content delivery?

LEIGHTON: Thereís not really much out there. Weíre at a time when
thereís a lot of business plans and thereís a lot of stories. Thereís
not much in the way of real services available today. Pretty much the
only competitor in our space is Digital Island, which recently
acquired Sandpiper [Networks]. There are others that have announced
[business plans] but are not actively carrying traffic yet. One of
the things that distinguishes Akamai is the amount of research and
engineering and R&D effort that went into designing the system. Itís
not just throwing a bunch of boxes out there. There are companies that
have tried do that with no distributed system. The companies that
announced,services based on that approach two or three years ago
arenít still in business. Doing that didnít work.

TR: What are the upcoming challenges for the technology? Is it to
deliver content faster?

LEIGHTON: Thatís a component. Weíre trying to deliver on the promise
of the Internet. There is the idea that there is a tremendous
revolution happening with regard to the Internet. At the same time,
thereís frustration because of the limitations. What weíre trying to
do is to make the Internet more useful. And a component of
that is making it faster and more reliable. Another component, somewhat
related, is enabling the delivery of more enriching, more enabling
content. If we can make streaming better, and in this case speed is
not so much the issue, itís bandwidth and not having packet loss,
youíre going to get a much better image on your screen; youíll do more
with it, and more people are going to use it to convey content and
information. And thatís invaluable in enriching the power of the
Internet. But not everything is pushing bits. Akamai offers services
for capabilities such as Internet conferencing that enable, for
example, distance learning. With these services, content providers
or enterprise customers can effectively deliver content and interact
with small or large audiences on the Web through live audio and video;
there are features for sharing presentations, audience polling and
moderating messaging.

TR: When you introduce a new function like conferencing, for example,
what demands does it place on the network?

LEIGHTON: How are you going to implement it? How are you going to
integrate it into this massive distributed platform? How are you
going to maintain it for thousands of customers? You have thousands of
customers and hundreds of millions of people accessing those customers,
and weíre sitting in between. And it all has to work by itself. You
canít be monkeying around. Delivering conferencing sounds simple. But
itís not so simple when youíre talking this kind of scale. When people
think about streaming they think of a single source where the content
comes from, and then it branches out in a tree through the Internet.
Those places can break down and then all those people downstream are
out of luck. Weíve developed an entirely new way of going about it so
that thereís no critical point of failure. If the source dies, then
youíre stuck. But once [the content] is out of the source, we
replicate it and spread it throughout the system. So, itís not a tree.

TR: What does it look like?

LEIGHTON: Itís hard to describe. The way to think about it is that
between the source and destination, you have multiple transmissions
going on such that you can lose content on those paths; you can have
packet loss on any or all of them, but at the endpoint you have enough
information coming in from those locations so you can reconstruct the
signal. So, if something gets killed along the way, such as a path
gets killed, nobodyís affected.

TR: Weíve all experienced frustrations with videostreaming. In terms
of the technology, what will it take to make it more reliable? When
will we be able to watch webcasts as easily as TV on a full screen?

LEIGHTON: In order that videostreaming be more reliable, you need a
content distribution service to deliver the bits reliably to the edge
of the network, and then you have to have a reliable last-mile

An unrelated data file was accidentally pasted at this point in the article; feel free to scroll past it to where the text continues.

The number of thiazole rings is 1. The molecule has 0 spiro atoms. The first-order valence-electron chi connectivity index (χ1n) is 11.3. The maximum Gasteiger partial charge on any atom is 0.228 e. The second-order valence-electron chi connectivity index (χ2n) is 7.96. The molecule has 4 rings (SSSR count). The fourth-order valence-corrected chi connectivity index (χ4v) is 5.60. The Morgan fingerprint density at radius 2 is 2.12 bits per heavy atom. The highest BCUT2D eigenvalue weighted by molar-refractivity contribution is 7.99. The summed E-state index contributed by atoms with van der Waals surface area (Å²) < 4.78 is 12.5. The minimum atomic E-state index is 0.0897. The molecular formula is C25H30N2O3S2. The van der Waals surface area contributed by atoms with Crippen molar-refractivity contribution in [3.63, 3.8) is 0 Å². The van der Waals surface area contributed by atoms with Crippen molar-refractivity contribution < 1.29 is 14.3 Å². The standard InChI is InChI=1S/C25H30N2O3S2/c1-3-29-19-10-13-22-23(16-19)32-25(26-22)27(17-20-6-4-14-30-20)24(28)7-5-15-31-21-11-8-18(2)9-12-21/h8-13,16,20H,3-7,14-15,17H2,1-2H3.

connection to the Internet. If you want high-quality video, then you
better have a high-bandwidth connection to the Internet. It will still
be some time before you can get TV-quality videostreams on a
widespread basis. Weíve demonstrated a megabit-per-second live
stream. In fact, just recently we carried thousands of
one-megabit-per-second streams to live customers accessing a
conference keynote address by Steve Jobs [CEO of Apple Computer].
This is a major milestone for the Internet. With that technology you
get a very high quality videostream. If the last mile is broadband,
then youíre all set to go. One thing weíre working on is bandwidth
profiling. The idea is to automatically detect the bandwidth of the
last mile. Does the client have a broadband connection, a 28K modem,
or is it narrow bandóa cell phone or something? Then we deliver the
content as a function of that. So if you detect that the client has
high bandwidth, they get the high-bandwidth versionóthe streamed
version as opposed to the static version. Or in the case of narrow
bandwidth, you get a printed version as opposed to the graphics.

TR: The very nature of the Web seems to be changing with such
functions as videostreaming and conferencing. What will Akamai
be working on in five years? What do you think the Internet will
be like then?
                             
LEIGHTON: Things move so fast, itís really hard to predict. People
who try to predict end up eating their words. I think weíre just
at the beginning of the Internet revolution. I donít think weíve
even begun to think of all the things that we can be doing on
the Internet. I canít tell you what will be the hot service
five years from now. I donít know. I would hope by then that,
for example, the quality of streaming is much better. That itís
part of daily life. At the least, I would expect the typical
Web experience to become richer, more efficient and more
reliable than it is today.

TR: You are seen by many as a model of an academic making it big
as an entrepreneur in the new economy. What do you tell those
looking to emulate your success?

LEIGHTON: I never had an aspiration to be an entrepreneur. I love
academics and co-founded Akamai because we felt it was the best
way to transfer our technology from a research environment into
practice. It felt really nice to be taking technology, especially
technology out of a university, and making a difference with it.
Thatís probably the biggest reward. It often takes 10 to 20 years
for a technology in a university to really manifest itself in
practice. And this time weíre able to decrease that time
dramatically. Iím perfectly happy writing a paper that only
five people read. Pretty smart people will read it, and I get a
kick out of that. Itís what I spent all my life doing.
But this is something with a chance to make a difference.

TR: Do you ever miss the days when, as you put it, you spent your
time writing papers that maybe five people were able to read and
understand?

LEIGHTON: Yes, although I donít have much time to think about it.